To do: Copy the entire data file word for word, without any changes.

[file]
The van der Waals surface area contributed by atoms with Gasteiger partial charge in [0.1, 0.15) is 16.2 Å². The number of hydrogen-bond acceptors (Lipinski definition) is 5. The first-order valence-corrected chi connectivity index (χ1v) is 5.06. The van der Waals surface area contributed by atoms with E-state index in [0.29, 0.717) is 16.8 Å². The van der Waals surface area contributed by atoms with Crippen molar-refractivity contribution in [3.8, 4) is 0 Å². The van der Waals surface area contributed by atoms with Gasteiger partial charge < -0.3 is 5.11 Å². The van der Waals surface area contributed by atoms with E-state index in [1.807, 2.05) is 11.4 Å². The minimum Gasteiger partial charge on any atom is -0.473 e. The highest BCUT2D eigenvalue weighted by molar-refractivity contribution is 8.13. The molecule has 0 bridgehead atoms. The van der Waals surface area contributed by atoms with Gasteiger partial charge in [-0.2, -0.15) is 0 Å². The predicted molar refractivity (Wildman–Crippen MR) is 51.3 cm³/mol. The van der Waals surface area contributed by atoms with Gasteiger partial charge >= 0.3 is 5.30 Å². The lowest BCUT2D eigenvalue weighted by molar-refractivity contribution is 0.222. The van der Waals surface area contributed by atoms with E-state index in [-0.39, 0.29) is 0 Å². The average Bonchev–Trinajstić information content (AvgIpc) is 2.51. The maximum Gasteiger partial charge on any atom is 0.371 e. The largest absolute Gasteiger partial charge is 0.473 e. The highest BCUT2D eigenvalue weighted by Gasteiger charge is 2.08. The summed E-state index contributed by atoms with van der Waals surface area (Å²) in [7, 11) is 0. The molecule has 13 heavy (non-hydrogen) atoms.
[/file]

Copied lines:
The van der Waals surface area contributed by atoms with Gasteiger partial charge in [0.1, 0.15) is 16.2 Å². The number of hydrogen-bond acceptors (Lipinski definition) is 5. The first-order valence-corrected chi connectivity index (χ1v) is 5.06. The van der Waals surface area contributed by atoms with E-state index in [0.29, 0.717) is 16.8 Å². The van der Waals surface area contributed by atoms with Crippen molar-refractivity contribution in [3.8, 4) is 0 Å². The van der Waals surface area contributed by atoms with Gasteiger partial charge < -0.3 is 5.11 Å². The van der Waals surface area contributed by atoms with E-state index in [1.807, 2.05) is 11.4 Å². The minimum Gasteiger partial charge on any atom is -0.473 e. The highest BCUT2D eigenvalue weighted by molar-refractivity contribution is 8.13. The molecule has 0 bridgehead atoms. The van der Waals surface area contributed by atoms with Gasteiger partial charge in [-0.2, -0.15) is 0 Å². The predicted molar refractivity (Wildman–Crippen MR) is 51.3 cm³/mol. The van der Waals surface area contributed by atoms with Gasteiger partial charge >= 0.3 is 5.30 Å². The lowest BCUT2D eigenvalue weighted by molar-refractivity contribution is 0.222. The van der Waals surface area contributed by atoms with E-state index in [-0.39, 0.29) is 0 Å². The average Bonchev–Trinajstić information content (AvgIpc) is 2.51. The maximum Gasteiger partial charge on any atom is 0.371 e. The largest absolute Gasteiger partial charge is 0.473 e. The highest BCUT2D eigenvalue weighted by Gasteiger charge is 2.08. The summed E-state index contributed by atoms with van der Waals surface area (Å²) in [7, 11) is 0. The molecule has 13 heavy (non-hydrogen) atoms.